Management of Groundwater

In Texas, groundwater ownership rights are subject to regulation and control by the courts and the State Legislature. Groundwater may be managed individually by landowners under the rule of capture, or collectively by landowners and groundwater conservation districts.

  • Rule of capture: Landowners are allowed to pump as much water as they choose, without liability to surrounding landowners who might claim that the pumping has depleted their wells. There are very few judicial or legislative restrictions to the rule of capture.
  • Groundwater Conservation Districts: The creation of Groundwater Conservation Districts (GCDs) is authorized by state law (Texas Water Code, Chapter 36) and such districts are empowered and charged to conserve, preserve, protect, recharge, and prevent waste of groundwater resources within their boundaries. Groundwater conservation districts are the state’s preferred method of groundwater management.

Groundwater conservation districts may be created by one of four methods:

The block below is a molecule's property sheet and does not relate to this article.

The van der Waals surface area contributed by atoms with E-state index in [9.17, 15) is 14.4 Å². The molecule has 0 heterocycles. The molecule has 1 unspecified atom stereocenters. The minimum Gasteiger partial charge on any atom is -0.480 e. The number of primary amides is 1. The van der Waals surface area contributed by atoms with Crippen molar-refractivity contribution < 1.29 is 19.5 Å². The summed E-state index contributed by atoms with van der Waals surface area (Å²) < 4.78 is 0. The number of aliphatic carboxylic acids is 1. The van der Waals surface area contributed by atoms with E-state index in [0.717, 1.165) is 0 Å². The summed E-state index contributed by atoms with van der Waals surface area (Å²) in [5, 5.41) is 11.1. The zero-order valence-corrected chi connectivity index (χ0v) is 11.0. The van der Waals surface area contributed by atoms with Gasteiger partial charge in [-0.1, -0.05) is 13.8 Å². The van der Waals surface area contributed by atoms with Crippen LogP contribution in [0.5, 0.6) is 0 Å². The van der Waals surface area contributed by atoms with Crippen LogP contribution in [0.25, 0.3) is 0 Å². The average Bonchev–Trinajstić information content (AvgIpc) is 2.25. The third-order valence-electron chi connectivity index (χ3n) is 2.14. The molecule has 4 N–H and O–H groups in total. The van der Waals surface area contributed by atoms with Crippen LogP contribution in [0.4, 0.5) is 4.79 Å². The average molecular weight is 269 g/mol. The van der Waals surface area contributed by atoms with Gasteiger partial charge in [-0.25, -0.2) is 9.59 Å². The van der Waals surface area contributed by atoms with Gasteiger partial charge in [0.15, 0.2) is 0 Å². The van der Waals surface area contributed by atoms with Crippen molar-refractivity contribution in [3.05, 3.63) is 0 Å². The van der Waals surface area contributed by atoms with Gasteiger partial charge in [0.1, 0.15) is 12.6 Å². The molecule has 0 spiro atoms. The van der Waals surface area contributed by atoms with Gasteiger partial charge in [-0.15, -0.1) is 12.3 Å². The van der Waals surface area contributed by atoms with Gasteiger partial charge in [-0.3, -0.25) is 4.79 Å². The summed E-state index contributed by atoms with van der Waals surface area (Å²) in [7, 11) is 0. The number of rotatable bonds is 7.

• special legislative act,
  • landowner petition process to the Texas Commission on Environmental Quality (TCEQ),
  • landowner petition process to join an existing GCD, or
  • TCEQ initiative in a Priority Groundwater Management Area (PGMA).


State Agency Roles

TCEQ may administratively create a GCD in response to a landowner petition only if the proposed area is included in a groundwater management area. A groundwater management area is an area delineated and designated by the Texas Water Development Board that is suitable for the management of groundwater resources. A priority groundwater management area is an area that, after extensive public participation and scientific study, is delineated and designated by the TCEQ because critical groundwater problems exist or will exist within a 50-year planning horizon. Landowners are required to create a groundwater conservation district when the TCEQ designates an area as a PGMA; however, if landowners do not take such action, TCEQ is mandated to do so (Texas Water Code, Chapter 35). Additional information regarding groundwater management is provided below.

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